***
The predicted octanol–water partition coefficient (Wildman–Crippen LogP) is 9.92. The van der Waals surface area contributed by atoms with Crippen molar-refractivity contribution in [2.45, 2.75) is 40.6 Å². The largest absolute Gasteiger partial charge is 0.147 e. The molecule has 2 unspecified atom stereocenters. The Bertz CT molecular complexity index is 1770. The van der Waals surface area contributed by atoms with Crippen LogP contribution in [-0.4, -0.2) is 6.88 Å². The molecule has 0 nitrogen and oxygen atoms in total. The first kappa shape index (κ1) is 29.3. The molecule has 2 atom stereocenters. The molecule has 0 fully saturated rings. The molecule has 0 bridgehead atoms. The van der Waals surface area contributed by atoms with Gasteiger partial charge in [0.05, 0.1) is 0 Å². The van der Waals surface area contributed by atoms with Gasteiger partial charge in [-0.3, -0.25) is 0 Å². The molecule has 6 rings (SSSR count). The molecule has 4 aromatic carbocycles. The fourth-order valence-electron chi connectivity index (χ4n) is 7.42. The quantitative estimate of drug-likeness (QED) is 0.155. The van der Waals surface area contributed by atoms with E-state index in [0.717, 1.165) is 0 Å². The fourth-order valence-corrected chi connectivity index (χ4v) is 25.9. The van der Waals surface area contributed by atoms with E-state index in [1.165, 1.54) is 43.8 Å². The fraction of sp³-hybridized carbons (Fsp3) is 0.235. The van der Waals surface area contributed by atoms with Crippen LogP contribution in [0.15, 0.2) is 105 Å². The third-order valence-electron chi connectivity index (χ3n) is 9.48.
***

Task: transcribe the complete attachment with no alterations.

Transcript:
The predicted octanol–water partition coefficient (Wildman–Crippen LogP) is 9.92. The van der Waals surface area contributed by atoms with Crippen molar-refractivity contribution in [2.45, 2.75) is 40.6 Å². The largest absolute Gasteiger partial charge is 0.147 e. The molecule has 2 unspecified atom stereocenters. The Bertz CT molecular complexity index is 1770. The van der Waals surface area contributed by atoms with Crippen LogP contribution in [-0.4, -0.2) is 6.88 Å². The molecule has 0 nitrogen and oxygen atoms in total. The first kappa shape index (κ1) is 29.3. The molecule has 2 atom stereocenters. The molecule has 0 fully saturated rings. The molecule has 0 bridgehead atoms. The van der Waals surface area contributed by atoms with Gasteiger partial charge in [0.05, 0.1) is 0 Å². The van der Waals surface area contributed by atoms with Gasteiger partial charge in [-0.3, -0.25) is 0 Å². The molecule has 6 rings (SSSR count). The molecule has 4 aromatic carbocycles. The fourth-order valence-electron chi connectivity index (χ4n) is 7.42. The quantitative estimate of drug-likeness (QED) is 0.155. The van der Waals surface area contributed by atoms with E-state index in [0.717, 1.165) is 0 Å². The fourth-order valence-corrected chi connectivity index (χ4v) is 25.9. The van der Waals surface area contributed by atoms with E-state index in [1.165, 1.54) is 43.8 Å². The fraction of sp³-hybridized carbons (Fsp3) is 0.235. The van der Waals surface area contributed by atoms with Crippen LogP contribution in [0.15, 0.2) is 105 Å². The third-order valence-electron chi connectivity index (χ3n) is 9.48.